Part 4 – Therapeutic Ayurveda


It may be emphasized that Ayurveda is a system of medicine that puts more value on prevention than management of diseases. In the treatment of diseases, Ayurveda adopts two distinct modalities. Shamana, used to manage the symptoms of the disease and shodhana used to eliminate the cause of the disease. Panchakarma is the most important shodhana chikitsa.

All the methods that are popular in the centers are a part of the large spectrum of Panchakarma. Panchakarma is a five-fold therapy; it is highly personalized, based on the needs of the individual depending on the body type, dosha imbalances etc. Usually only parts of the five therapies are needed for each treatment and rarely are all the methods of Panchakarma included in a single treatment. Panchakarma includes the following five purification therapies, viz. Vamana (emesis), Virechana (purgation), Basti (enema), Nasya (nasal insufflations) and Raktamokshan (blood-letting).

The Abhyanga and Swedana are methods which are the preliminary procedures of any Panchakarma treatment. After this oil massage and sweating procedure, Shirodhara commences. In Shirodhara warm medicated oil suitably selected to treat the ailment is pored over the forehead for a specified time. This calms the mind and expands consciousness thereby relaxing the entire body. Lastly, Nasya drops are administered to the nasal passages. These medicated oil drops help remove residual doshas and toxins from the head and neck area. They balance prana and thus promote clarity of perception.

The treatment methods of Pizhichil, Kizhi and Uzhichil are also popular during the monsoon season. Each of these is a method that comes under subsections of Panchakarma but is well known in isolation too.


In this therapeutic process, lukewarm herbal oils are applied all over the body by two or four trained therapists in a special rhythmic way. This is done continuously for about 60 to 90 minutes per day for a period of 7 to 21 days. This treatment is very useful for rheumatic diseases like arthritis, paralysis, sexual weakness, nervous weakness and nervous disorders.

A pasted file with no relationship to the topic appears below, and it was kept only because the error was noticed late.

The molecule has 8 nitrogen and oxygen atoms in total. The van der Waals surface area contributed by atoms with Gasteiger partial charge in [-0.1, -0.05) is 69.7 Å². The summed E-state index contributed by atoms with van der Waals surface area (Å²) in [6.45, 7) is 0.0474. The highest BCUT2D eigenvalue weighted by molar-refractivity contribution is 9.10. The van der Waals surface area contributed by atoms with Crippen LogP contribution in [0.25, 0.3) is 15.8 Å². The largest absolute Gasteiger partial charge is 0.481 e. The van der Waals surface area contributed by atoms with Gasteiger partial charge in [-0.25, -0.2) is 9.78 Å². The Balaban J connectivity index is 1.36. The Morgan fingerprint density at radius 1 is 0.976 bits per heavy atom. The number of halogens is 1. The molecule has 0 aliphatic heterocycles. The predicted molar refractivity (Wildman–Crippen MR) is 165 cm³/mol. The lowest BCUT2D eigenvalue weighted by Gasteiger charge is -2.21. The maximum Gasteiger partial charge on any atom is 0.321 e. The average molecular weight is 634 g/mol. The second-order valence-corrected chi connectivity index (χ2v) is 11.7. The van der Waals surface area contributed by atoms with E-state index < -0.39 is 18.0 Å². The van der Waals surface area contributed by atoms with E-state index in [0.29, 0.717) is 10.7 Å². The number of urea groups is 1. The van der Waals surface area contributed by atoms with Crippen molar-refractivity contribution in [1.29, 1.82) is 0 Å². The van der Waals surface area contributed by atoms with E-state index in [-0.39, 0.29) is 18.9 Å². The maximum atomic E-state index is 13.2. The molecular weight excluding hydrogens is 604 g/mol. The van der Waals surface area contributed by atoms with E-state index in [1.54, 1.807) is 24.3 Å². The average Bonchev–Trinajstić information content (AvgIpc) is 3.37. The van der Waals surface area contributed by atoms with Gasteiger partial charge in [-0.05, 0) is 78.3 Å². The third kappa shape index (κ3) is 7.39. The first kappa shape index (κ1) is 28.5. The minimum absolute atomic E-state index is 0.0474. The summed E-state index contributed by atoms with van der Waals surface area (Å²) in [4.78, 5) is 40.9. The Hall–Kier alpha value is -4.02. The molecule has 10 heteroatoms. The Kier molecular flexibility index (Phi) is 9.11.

Kizhi means a bundle or a pouch in Malayalam. The bundle here is made of cloth of exact specifications of length and material and tied up with a filling of sorted prescribed medicines. This is heated, immersed in specific and prescribed decoctions or oils and applied on to the body parts. The guna or benefit of the decoctions or oils is also instrumental in curing you. Kizhi is therefore a process by which the whole body or specific parts are made to sweat by the application of warmed medicine herb powder or leaf or hot rice tied into a cotton cloth. Kizhi is an external treatment although it is be absorbed internally through skin. To be sure, the Kizhi is a proved restorative method for a number of ailments like paralysis, arthritis, rheumatism, joint pains etc, but only along with supporting and complementary internal and external administrations of medicines and methods. There are a number of Kizhis prescribed including, those with herb powders, heated sand of specified nature, rice and milk etc.